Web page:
Missile Toad Member

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    For now contention is improbable (YMMV). Certainly a problem that can grow, and might be acute during special events and holidays. Probably, until a technology solution comes along, some human steps are possible.
    1. Call ahead to the hotel to indicate your late arrival;
    2. Encourage hotel to deploy traffic cones... maybe that will get Tesla early arrivals to indicate to the front desk that the cone was replaced with 1 of 3 Tesla's expected that night;
    3. Get receptionist to urge the early birds to make way at some time (after 4 hours charging)... as a courtesy to an expected late arriving Tesla.​

    As always, those who are most experienced can establish habits/norms for the recent purchasers. I can do better myself... and will leave some kind of placard in the front window.
    "Will make way for other EVs after 8:30PM but before 10:40PM. Text me if you need some juice."​

    Incidentally, has anyone tried the iPhone Tesla App to unlock the charging port from a distance? This is a beauty of a feature, that makes it possible to grant cable access once you are in your pajamas, and your hair is in curlers.
     
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  9. gsteele

    gsteele Member

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    As a matter of courtesy, I always leave a note on my dash with my cell phone number on it when I'm charging at a hotel's destination charger. It says to call me if you need the charger. So far nobody has called.
     
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  10. bob_p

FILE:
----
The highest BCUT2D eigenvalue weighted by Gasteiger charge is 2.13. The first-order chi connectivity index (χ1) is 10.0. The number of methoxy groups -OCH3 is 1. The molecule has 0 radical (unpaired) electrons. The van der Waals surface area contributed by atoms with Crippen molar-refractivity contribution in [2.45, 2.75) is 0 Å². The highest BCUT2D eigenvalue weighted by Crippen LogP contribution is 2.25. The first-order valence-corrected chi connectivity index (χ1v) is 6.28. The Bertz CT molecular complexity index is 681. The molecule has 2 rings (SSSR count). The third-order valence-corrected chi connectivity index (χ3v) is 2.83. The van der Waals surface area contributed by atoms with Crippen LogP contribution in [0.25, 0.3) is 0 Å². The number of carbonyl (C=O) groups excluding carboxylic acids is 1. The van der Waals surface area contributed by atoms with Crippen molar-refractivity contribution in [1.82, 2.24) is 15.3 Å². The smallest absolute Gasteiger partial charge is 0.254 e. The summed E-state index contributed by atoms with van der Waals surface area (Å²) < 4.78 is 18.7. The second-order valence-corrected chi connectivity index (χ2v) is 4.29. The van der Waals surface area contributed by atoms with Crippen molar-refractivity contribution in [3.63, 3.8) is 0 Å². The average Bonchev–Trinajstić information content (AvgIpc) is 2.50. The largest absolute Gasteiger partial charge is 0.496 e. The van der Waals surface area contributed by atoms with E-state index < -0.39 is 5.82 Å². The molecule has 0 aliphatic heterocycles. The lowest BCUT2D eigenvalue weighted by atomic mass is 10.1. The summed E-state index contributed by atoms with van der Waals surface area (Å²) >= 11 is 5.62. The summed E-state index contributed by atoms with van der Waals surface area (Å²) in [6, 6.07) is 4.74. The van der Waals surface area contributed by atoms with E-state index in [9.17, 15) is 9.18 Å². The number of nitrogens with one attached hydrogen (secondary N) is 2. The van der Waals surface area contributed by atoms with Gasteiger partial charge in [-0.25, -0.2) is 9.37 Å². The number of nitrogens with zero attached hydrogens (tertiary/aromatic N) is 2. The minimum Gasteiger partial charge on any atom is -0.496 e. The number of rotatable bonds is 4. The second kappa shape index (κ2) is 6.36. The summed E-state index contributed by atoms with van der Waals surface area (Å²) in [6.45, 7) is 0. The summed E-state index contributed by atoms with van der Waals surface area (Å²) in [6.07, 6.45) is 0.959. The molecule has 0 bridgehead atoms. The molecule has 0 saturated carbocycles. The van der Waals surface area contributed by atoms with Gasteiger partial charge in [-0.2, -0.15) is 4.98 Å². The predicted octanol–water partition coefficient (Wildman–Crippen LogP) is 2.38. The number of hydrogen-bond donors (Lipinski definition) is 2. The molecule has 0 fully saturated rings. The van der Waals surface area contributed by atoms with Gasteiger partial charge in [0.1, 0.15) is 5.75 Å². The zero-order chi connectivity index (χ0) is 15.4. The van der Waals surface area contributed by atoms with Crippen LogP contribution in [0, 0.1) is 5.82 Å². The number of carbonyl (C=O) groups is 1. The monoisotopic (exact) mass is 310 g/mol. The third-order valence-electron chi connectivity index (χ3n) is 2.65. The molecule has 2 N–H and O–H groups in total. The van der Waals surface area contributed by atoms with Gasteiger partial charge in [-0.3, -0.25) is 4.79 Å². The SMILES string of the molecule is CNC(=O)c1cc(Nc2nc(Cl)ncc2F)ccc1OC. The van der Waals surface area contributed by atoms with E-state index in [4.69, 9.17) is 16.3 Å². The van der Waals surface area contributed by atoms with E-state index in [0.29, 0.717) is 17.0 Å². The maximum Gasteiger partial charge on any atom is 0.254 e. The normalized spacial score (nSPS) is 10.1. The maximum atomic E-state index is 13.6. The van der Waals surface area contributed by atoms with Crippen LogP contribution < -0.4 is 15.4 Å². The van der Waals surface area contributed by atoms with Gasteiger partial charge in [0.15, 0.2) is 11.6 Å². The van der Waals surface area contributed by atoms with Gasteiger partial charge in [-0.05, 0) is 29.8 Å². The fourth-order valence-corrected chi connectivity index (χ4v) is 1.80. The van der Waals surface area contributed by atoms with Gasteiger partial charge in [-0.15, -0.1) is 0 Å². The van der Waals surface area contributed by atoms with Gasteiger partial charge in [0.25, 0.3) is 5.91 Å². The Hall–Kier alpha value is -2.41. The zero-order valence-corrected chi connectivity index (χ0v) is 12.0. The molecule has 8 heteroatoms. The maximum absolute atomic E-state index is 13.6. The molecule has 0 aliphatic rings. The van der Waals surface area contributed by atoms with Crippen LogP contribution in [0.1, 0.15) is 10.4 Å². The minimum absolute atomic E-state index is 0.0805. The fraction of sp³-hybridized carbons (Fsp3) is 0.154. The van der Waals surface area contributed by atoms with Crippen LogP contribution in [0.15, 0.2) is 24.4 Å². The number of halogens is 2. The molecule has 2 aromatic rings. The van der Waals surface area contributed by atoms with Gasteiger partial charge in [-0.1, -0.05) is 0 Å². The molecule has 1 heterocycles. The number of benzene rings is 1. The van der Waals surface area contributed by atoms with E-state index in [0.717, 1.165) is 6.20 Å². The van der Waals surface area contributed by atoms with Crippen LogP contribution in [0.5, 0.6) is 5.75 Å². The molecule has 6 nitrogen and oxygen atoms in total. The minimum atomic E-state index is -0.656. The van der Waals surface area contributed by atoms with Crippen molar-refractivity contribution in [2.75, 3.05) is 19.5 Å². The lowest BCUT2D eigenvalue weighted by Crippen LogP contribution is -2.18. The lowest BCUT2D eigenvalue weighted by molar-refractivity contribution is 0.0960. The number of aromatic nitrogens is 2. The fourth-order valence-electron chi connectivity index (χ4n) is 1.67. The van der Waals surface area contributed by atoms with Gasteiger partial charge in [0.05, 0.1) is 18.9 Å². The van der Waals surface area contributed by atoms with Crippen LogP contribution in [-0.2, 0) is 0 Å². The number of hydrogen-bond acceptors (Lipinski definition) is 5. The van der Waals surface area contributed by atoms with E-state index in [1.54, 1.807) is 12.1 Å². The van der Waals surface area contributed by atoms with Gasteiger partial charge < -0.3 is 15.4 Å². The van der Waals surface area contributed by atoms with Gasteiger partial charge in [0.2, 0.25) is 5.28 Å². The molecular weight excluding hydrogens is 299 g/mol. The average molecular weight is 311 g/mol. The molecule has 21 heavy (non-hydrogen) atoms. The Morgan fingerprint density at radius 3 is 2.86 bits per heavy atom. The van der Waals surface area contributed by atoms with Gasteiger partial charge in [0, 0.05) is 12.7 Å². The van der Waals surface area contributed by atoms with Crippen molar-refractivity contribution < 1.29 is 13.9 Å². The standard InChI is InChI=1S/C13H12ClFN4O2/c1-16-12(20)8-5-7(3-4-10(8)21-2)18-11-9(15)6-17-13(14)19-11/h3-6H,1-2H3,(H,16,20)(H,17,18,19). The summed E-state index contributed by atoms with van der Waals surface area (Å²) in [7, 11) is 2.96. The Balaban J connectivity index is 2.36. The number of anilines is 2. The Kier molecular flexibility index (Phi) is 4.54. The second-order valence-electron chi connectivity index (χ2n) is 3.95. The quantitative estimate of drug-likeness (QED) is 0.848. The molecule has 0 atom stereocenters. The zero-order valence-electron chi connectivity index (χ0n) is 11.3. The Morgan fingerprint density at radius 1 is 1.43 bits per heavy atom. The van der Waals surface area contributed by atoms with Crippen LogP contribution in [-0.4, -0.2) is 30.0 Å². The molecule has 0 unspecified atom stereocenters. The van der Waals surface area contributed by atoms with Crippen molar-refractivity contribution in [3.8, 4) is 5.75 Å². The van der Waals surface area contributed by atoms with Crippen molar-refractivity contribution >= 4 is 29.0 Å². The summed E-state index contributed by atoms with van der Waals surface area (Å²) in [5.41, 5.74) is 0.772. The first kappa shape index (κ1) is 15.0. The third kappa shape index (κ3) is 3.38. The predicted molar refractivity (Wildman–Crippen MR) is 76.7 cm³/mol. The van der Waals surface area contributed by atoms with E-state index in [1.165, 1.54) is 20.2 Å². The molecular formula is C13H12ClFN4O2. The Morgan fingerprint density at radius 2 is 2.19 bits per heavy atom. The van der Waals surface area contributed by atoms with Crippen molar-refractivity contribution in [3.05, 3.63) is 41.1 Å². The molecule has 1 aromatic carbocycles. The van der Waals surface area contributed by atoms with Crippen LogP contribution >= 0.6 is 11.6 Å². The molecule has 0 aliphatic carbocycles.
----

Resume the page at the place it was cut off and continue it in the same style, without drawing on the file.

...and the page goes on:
bob_p Active Member

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    I checked the license plates on the two Tesla cars that were parked at the hotel charging overnight - and both were registered to out of town owners, so they were most likely hotel guests, and we just had the bad luck of being at the hotel when two other guests also brought Tesla cars. The hotel already has parking cones and signs to help keep the spaces open - and since the cars were used by guests, there's nothing the hotel could have done at that point to help us. Though I will let them know about the issue, so if it happens often, they should consider adding more charging.

    The smartphone app feature shouldn't be too difficult for Tesla to implement - since they already have all of the data.

    I suspect this is going to happen more often as the number of Model 3's on the road increases. Statistically, you'll have periods of peak loads at all chargers, when there will be people waiting - either at superchargers or destination chargers. And, having the smartphone app help to remind people to move their cars when there is someone waiting would be a very useful service, and then notifying the waiting owners that a charger may be available.